Tuesday, December 27, 2011

Myth Busting

Carole Zangari

It seems just plain wrong to wish for the death of something, but here goes. We’re ready for the quick demise of some damaging AAC myths. Mythology is defined, in part, as ‘an unproved or false collective belief.’ Myths can make for great for entertainment but using them to guide therapeutic practices? Not so much.

And so with the end of this year looming, we wish for an end to the myth that AAC impedes speech and language development.

Lyle Lloyd, a vocal advocate and guiding force in the early days of the AAC field, was probably the first to delineate some of these myths. He has been teaching and writing about these myths since the 1980’s. Other AAC leaders, such as Sarah Blackstone, have been calling for us to dispel these myths since the 1990’s. Pat Dowden’s fine AAC website refuted these myths in the early 2000’s, yet these misperceptions prevail. Perhaps not so widely, but there remains an undercurrent preventing many people with severe speech and language difficulties from getting access to AAC tools and intervention.


Let 2012 be the year that we shout it from the rooftops: AAC does not inhibit speech and language development.

We have the evidence, thanks to the tireless efforts of many researchers. Since a hallmark study in 2006, a number of meta-analyses have been conducted to look at the relationship between AAC and speech-language skills, and none have found evidence that AAC has a negative effect. The most recent one that we’re aware of, due out in 2012, looked specifically at aided AAC (SGDs, picture communication, PECS) in individuals with ASD. It found that AAC has a positive impact on speech and language skills, social interaction, and spelling abilities. Furthermore, it confirms earlier research that AAC is associated with reductions in challenging behavior.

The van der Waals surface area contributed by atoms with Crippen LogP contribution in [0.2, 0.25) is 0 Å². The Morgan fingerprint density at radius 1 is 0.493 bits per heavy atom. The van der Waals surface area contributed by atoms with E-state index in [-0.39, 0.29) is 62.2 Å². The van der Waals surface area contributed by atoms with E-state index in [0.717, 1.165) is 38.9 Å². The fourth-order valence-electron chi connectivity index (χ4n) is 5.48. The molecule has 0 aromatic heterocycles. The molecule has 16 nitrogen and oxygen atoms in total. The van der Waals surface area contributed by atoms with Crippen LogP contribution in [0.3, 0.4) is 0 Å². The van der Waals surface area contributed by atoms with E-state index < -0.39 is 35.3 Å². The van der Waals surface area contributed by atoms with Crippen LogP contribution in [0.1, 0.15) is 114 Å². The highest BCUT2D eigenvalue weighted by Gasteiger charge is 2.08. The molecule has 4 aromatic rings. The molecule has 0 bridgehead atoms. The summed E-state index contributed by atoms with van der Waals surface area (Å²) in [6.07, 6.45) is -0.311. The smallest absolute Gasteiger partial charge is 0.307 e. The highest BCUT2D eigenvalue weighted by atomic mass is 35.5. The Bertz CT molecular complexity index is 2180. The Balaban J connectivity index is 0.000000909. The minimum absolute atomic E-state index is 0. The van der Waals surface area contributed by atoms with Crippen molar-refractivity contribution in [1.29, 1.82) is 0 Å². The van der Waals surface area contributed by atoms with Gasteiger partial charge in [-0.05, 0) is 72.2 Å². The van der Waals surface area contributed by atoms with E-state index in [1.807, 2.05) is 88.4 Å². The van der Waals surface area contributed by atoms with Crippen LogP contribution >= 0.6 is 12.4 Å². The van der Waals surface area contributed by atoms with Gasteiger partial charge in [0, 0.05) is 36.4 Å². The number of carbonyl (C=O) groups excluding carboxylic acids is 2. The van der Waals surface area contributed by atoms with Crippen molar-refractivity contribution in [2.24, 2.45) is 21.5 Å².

What we know from our clinical and educational practice is being increasingly validated through empirical study. There are many arrows in our quivers. Let’s use them to bust these myths, once and for all.

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